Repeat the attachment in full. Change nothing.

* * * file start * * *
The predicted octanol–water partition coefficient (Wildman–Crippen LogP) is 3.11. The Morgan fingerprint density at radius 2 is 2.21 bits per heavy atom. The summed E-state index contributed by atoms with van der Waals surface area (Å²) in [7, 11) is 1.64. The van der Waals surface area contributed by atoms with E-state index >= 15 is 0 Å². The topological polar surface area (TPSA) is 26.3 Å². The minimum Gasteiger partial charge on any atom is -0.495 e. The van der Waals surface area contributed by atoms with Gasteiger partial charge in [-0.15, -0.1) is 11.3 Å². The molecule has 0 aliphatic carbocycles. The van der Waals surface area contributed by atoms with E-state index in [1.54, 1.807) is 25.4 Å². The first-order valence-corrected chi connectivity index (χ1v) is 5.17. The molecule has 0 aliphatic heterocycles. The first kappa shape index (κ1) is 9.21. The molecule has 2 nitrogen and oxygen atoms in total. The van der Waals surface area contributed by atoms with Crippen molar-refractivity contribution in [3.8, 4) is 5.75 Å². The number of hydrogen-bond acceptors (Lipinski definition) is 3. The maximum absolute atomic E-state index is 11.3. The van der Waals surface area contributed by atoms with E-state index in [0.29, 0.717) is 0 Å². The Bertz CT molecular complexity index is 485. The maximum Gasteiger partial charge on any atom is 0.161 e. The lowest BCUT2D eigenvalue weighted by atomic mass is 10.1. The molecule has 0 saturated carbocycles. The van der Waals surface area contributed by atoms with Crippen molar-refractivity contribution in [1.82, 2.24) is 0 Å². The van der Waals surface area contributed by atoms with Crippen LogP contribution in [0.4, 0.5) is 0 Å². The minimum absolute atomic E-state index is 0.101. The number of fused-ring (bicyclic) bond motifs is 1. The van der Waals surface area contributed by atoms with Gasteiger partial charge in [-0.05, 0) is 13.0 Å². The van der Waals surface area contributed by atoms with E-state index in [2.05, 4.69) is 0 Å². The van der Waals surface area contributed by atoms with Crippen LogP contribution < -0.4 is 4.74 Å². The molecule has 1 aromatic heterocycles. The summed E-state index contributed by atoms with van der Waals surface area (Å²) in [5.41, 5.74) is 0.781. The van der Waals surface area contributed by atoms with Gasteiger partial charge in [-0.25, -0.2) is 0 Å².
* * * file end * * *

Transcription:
The predicted octanol–water partition coefficient (Wildman–Crippen LogP) is 3.11. The Morgan fingerprint density at radius 2 is 2.21 bits per heavy atom. The summed E-state index contributed by atoms with van der Waals surface area (Å²) in [7, 11) is 1.64. The van der Waals surface area contributed by atoms with E-state index >= 15 is 0 Å². The topological polar surface area (TPSA) is 26.3 Å². The minimum Gasteiger partial charge on any atom is -0.495 e. The van der Waals surface area contributed by atoms with Gasteiger partial charge in [-0.15, -0.1) is 11.3 Å². The molecule has 0 aliphatic carbocycles. The van der Waals surface area contributed by atoms with E-state index in [1.54, 1.807) is 25.4 Å². The first-order valence-corrected chi connectivity index (χ1v) is 5.17. The molecule has 0 aliphatic heterocycles. The first kappa shape index (κ1) is 9.21. The molecule has 2 nitrogen and oxygen atoms in total. The van der Waals surface area contributed by atoms with Crippen molar-refractivity contribution in [3.8, 4) is 5.75 Å². The number of hydrogen-bond acceptors (Lipinski definition) is 3. The maximum absolute atomic E-state index is 11.3. The van der Waals surface area contributed by atoms with E-state index in [0.29, 0.717) is 0 Å². The Bertz CT molecular complexity index is 485. The maximum Gasteiger partial charge on any atom is 0.161 e. The lowest BCUT2D eigenvalue weighted by atomic mass is 10.1. The molecule has 0 saturated carbocycles. The van der Waals surface area contributed by atoms with Crippen molar-refractivity contribution in [1.82, 2.24) is 0 Å². The van der Waals surface area contributed by atoms with Crippen LogP contribution in [0.4, 0.5) is 0 Å². The minimum absolute atomic E-state index is 0.101. The number of fused-ring (bicyclic) bond motifs is 1. The van der Waals surface area contributed by atoms with Gasteiger partial charge in [-0.05, 0) is 13.0 Å². The van der Waals surface area contributed by atoms with E-state index in [2.05, 4.69) is 0 Å². The van der Waals surface area contributed by atoms with Crippen LogP contribution < -0.4 is 4.74 Å². The molecule has 1 aromatic heterocycles. The summed E-state index contributed by atoms with van der Waals surface area (Å²) in [5.41, 5.74) is 0.781. The van der Waals surface area contributed by atoms with Gasteiger partial charge in [-0.25, -0.2) is 0 Å².